I heartily recommend that for colorwork projects you make a swatch using all the colors and then wash and block it - not only to check your gauge/tension, but to make sure the colors work well together and any dark colors don't stain the lighter colors. It's rare, but if in doubt it's worth checking.

Knots

Skeins can have knots in - it's caused by the mill spinning onto a cone of a certain weight, then into skeins of smaller weights. If they didn't knot or splice the yarn together they'd end up wasting a lot of it. I look out for knots and my rule of thumb is that a skein should not have more than one knot in: I take out any that I spot.

Slubs

Slubs are bits of fluff in your otherwise smooth yarn. In any yarn made with natural fibers, particularly wool, you can get the occasional bit of fluff - this is not a defect. It's not ideal but it can happen - my yarns are made from natural fibers and although they are spun by a machine, those machines aren't always perfect and the combs can let the odd bit of fluff pass through. If I catch these bits whilst we're processing the yarn I will remove them ourselves but they can sometimes slip through the net - we're human after all. If you do find fluff in your yarn you can remove it by gently teasing it out. That will leave the yarn/knitting/crochet unaffected.

Yarn Colors

Color Online

Color online is mostly how your screen reads code. The more pixels a screen has combined with the bit depth reading capabilities, the more color combinations can be displayed. This varies from a device to a device. Although I make sure to photograph my yarns well, all colors on the internet can vary from monitor to monitor due to the nature of different hardware settings.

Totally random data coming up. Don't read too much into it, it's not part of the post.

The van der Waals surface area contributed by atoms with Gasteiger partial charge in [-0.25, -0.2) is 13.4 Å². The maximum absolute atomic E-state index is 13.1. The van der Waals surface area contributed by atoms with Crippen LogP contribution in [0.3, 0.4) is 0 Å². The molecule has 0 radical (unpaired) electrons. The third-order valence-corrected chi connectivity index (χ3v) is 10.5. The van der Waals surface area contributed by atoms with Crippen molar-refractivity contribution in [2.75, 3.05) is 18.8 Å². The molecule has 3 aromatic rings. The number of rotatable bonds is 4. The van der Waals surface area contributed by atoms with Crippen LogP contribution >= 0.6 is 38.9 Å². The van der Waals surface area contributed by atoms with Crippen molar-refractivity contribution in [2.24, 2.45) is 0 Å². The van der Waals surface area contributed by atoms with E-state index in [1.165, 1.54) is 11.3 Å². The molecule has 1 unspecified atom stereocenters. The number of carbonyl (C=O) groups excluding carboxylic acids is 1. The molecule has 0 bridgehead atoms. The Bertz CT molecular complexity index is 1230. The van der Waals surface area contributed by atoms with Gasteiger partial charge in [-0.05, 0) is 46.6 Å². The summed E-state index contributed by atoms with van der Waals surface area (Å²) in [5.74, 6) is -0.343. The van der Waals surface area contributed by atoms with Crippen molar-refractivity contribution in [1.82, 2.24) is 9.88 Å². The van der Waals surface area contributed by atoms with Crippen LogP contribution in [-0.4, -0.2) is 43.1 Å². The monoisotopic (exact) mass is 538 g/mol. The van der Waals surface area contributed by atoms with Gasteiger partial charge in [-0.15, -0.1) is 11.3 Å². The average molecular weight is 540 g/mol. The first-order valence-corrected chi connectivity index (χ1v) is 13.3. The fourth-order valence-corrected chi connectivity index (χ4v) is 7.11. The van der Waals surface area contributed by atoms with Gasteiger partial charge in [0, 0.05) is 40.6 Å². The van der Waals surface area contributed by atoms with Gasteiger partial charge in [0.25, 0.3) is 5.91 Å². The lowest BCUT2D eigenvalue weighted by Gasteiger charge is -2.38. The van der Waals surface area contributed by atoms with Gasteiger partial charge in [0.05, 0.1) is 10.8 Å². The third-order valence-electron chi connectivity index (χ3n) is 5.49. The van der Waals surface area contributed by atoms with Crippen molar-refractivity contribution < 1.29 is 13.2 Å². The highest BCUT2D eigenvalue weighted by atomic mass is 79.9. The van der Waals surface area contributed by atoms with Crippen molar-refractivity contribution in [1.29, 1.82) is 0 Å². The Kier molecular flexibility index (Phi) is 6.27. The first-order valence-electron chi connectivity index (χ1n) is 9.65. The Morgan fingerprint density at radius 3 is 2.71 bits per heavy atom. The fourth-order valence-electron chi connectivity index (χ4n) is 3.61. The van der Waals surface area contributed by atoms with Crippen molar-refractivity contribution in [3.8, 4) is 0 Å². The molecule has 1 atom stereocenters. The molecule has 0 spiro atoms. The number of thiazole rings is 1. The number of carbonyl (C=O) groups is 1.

NOTE: I am unable to offer refunds due to colors not matching what you saw on your monitor as it is completely out of my control, so please contact me by email before purchasing if you need help with a specific hue.

Color Dyeing

All my yarn is dyed to try and prevent striping or pooling as much as possible. In hand dyed yarn, this creates a random/softer variegated effect that looks amazing in plain stockinette but also works fabulously with more complicated and textural stitch motifs.

Please bear in mind that even though dye lots are available, all dyes are applied by hand in small quantities - therefore no two hanks are exactly the same, even in the same lot. Therefore, it is always advisable to alternate skeins of hand dyed yarn to create even color in larger projects.